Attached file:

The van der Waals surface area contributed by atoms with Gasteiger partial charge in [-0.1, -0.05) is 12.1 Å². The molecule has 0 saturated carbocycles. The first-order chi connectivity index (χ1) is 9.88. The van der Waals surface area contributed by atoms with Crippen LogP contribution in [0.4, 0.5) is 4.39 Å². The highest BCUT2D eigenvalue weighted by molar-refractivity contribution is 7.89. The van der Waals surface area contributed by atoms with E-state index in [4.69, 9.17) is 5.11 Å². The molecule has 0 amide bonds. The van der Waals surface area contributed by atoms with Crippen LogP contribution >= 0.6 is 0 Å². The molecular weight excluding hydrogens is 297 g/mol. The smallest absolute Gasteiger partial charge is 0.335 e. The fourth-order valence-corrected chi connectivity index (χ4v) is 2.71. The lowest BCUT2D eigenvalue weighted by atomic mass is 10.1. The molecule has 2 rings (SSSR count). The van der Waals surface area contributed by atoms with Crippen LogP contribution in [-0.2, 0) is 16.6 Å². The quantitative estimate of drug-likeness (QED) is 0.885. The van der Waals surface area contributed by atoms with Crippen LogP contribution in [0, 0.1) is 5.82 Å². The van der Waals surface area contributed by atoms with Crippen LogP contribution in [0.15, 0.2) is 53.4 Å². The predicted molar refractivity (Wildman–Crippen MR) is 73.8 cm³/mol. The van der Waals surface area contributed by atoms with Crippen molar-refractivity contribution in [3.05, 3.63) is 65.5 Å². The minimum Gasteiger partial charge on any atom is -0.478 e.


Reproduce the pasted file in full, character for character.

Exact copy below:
The van der Waals surface area contributed by atoms with Gasteiger partial charge in [-0.1, -0.05) is 12.1 Å². The molecule has 0 saturated carbocycles. The first-order chi connectivity index (χ1) is 9.88. The van der Waals surface area contributed by atoms with Crippen LogP contribution in [0.4, 0.5) is 4.39 Å². The highest BCUT2D eigenvalue weighted by molar-refractivity contribution is 7.89. The van der Waals surface area contributed by atoms with E-state index in [4.69, 9.17) is 5.11 Å². The molecule has 0 amide bonds. The van der Waals surface area contributed by atoms with Crippen LogP contribution >= 0.6 is 0 Å². The molecular weight excluding hydrogens is 297 g/mol. The smallest absolute Gasteiger partial charge is 0.335 e. The fourth-order valence-corrected chi connectivity index (χ4v) is 2.71. The lowest BCUT2D eigenvalue weighted by atomic mass is 10.1. The molecule has 2 rings (SSSR count). The van der Waals surface area contributed by atoms with Crippen LogP contribution in [-0.2, 0) is 16.6 Å². The quantitative estimate of drug-likeness (QED) is 0.885. The van der Waals surface area contributed by atoms with Crippen LogP contribution in [0, 0.1) is 5.82 Å². The van der Waals surface area contributed by atoms with Crippen LogP contribution in [0.15, 0.2) is 53.4 Å². The predicted molar refractivity (Wildman–Crippen MR) is 73.8 cm³/mol. The van der Waals surface area contributed by atoms with Crippen molar-refractivity contribution in [3.05, 3.63) is 65.5 Å². The minimum Gasteiger partial charge on any atom is -0.478 e.